This sounds like a huge, daunting "save the world" job, but Clinton is right -- improved political, economic, and social conditions would go a long way toward giving people an outlook of hope and opportunity and a sense that there's more to be lost than gained by joining or supporting terrorists. But giving people an "alternative view that is rooted in hope, opportunity, and possibility" (if outsiders can even do so) would be a long-term, multiyear effort that would span generations -- 25 or even 100 years, depending on whom you ask. Would the American public be up for such a long-haul effort? Perhaps if it didn't involve too much money or too many American lives lost. But this does seem to be the only true way to ultimately nip terrorism at its roots.
Here is the video of her remarks:
DON EMMERT/AFP/Getty Images
"The United States condemns terrorism and all forms of violence against innocent people, wherever it occurs," Secretary Clinton said today in a statement in response to the bombing at a military parade in Mahabad, Iran, which has killed 12 people and wounded about 75 others, mostly women and children, including the girl in the photo.
In her complete statement, she said:
I condemn the bombing targeting Iranians attending a parade in Mahabad today and offer my sympathy to the families and loved ones of those injured and killed. The perpetrators of this attack should be brought to justice and held accountable.
The United States condemns terrorism and all forms of violence against innocent people, wherever it occurs, and stands with the victims of these crimes. This attack underscores the international community's need to work together to combat terrorism that threatens the lives of innocent civilians all around the world.
As sincere as Clinton is, Iranian authorities might not take her seriously. Although the attack is thought to have been perpetrated by Kurdish militants, Iranian officials are -- surprise, surprise -- blaming the United States and Israel.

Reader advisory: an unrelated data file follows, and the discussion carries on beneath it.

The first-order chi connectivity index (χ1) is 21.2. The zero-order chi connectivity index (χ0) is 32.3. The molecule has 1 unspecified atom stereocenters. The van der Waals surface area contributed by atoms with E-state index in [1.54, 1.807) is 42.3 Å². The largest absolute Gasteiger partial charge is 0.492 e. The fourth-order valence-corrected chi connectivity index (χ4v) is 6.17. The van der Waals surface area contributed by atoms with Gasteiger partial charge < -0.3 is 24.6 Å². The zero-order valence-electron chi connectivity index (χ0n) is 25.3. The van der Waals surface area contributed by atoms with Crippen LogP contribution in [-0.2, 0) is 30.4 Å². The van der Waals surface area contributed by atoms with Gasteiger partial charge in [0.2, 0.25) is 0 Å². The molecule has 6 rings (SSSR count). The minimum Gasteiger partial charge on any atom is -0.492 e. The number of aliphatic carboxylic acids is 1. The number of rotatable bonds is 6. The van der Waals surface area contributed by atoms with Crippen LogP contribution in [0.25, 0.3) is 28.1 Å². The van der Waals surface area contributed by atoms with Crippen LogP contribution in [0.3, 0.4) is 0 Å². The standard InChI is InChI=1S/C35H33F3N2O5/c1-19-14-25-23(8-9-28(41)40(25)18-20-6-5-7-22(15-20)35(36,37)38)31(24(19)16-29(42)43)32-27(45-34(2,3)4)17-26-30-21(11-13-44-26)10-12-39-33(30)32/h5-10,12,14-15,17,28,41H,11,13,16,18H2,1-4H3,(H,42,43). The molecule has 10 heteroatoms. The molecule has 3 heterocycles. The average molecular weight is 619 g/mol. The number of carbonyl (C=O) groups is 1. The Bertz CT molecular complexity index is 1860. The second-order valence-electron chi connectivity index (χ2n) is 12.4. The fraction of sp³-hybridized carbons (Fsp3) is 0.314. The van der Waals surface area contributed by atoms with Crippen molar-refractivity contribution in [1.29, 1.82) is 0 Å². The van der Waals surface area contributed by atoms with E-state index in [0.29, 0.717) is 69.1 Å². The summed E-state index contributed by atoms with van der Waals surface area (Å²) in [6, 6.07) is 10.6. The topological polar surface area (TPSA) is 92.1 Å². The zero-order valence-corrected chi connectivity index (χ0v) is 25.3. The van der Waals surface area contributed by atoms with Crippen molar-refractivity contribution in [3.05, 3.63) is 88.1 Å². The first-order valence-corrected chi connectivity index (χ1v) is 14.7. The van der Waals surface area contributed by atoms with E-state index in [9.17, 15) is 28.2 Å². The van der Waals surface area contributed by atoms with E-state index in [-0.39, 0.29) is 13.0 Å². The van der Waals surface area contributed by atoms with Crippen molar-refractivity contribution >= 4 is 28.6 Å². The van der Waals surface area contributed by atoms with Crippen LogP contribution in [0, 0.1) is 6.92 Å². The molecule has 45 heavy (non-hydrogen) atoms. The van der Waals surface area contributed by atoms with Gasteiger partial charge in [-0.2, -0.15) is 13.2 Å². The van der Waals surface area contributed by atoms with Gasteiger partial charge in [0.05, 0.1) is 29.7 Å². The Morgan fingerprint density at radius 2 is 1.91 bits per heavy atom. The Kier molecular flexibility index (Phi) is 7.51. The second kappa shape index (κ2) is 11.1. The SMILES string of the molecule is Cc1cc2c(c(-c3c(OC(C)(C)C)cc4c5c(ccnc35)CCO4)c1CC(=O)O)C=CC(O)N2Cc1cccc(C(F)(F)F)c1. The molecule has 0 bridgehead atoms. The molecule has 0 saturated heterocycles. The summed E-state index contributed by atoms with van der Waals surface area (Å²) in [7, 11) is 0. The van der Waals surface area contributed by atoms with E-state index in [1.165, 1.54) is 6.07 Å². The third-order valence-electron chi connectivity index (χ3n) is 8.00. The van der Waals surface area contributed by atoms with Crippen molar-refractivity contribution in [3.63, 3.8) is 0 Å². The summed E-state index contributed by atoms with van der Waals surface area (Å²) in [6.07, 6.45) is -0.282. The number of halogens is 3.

"As the investigations indicate, the attack has foreign backing," Vahid Jalalzadeh, governor of West Azerbaijan province, where the bombing occurred, told state TV. "Unfortunately, the Americans and their allies are in the region. From the first day of their presence and their slogan to establish security in the region, we can see that the unrest has increased."
And we have this from Ramin Mehmanparast, spokesman for the Iranian Foreign Ministry, referring to the U.N. General Assembly in New York and Iran's "Sacred Defense Week," this week's commemoration of the Iran-Iraq War:
The terrorist attack in Mahabad is the reaction of Israeli agents and the supporters of the Zionist regime [of Israel] to the country's defensive prowess in the Sacred Defense Week and the successes of the Islamic Republic of Iran's active diplomacy in the biggest international arena in New York.
Thumbnail image from Press TV (http://www.presstv.ir/detail/143598.html)
As Americans marked the ninth anniversary of the 9/11 terrorist attacks, Secretary Clinton said, "Today I join with all Americans in honoring those who lost their lives on that terrible day. My thoughts and prayers are with their friends and families." She made the remarks in the following statement:
Nine years later, the memories of September 11, 2001 remain searingly vivid. Loved ones and friends whose lives were cut short. Brave first responders who rushed into burning buildings to save people they had never met. Dedicated construction workers and volunteers who searched tirelessly through the smoldering wreckage for survivors. Families and communities who pulled together to turn tragedy into a new birth of service and tolerance. We remember the pain of loss, but also the pride in our people and our country.
Today I join with all Americans in honoring those who lost their lives on that terrible day. My thoughts and prayers are with their friends and families, with those people who continue to suffer lasting health effects, and with the courageous men and women who are fighting in Afghanistan and elsewhere to defeat those responsible for the attacks. Let us keep all of them in our hearts today and every day.
In the photo above, the Tribute in Light shines in downtown Manhattan, as seen from near the Brooklyn Bridge.
Chris Hondros/Getty Images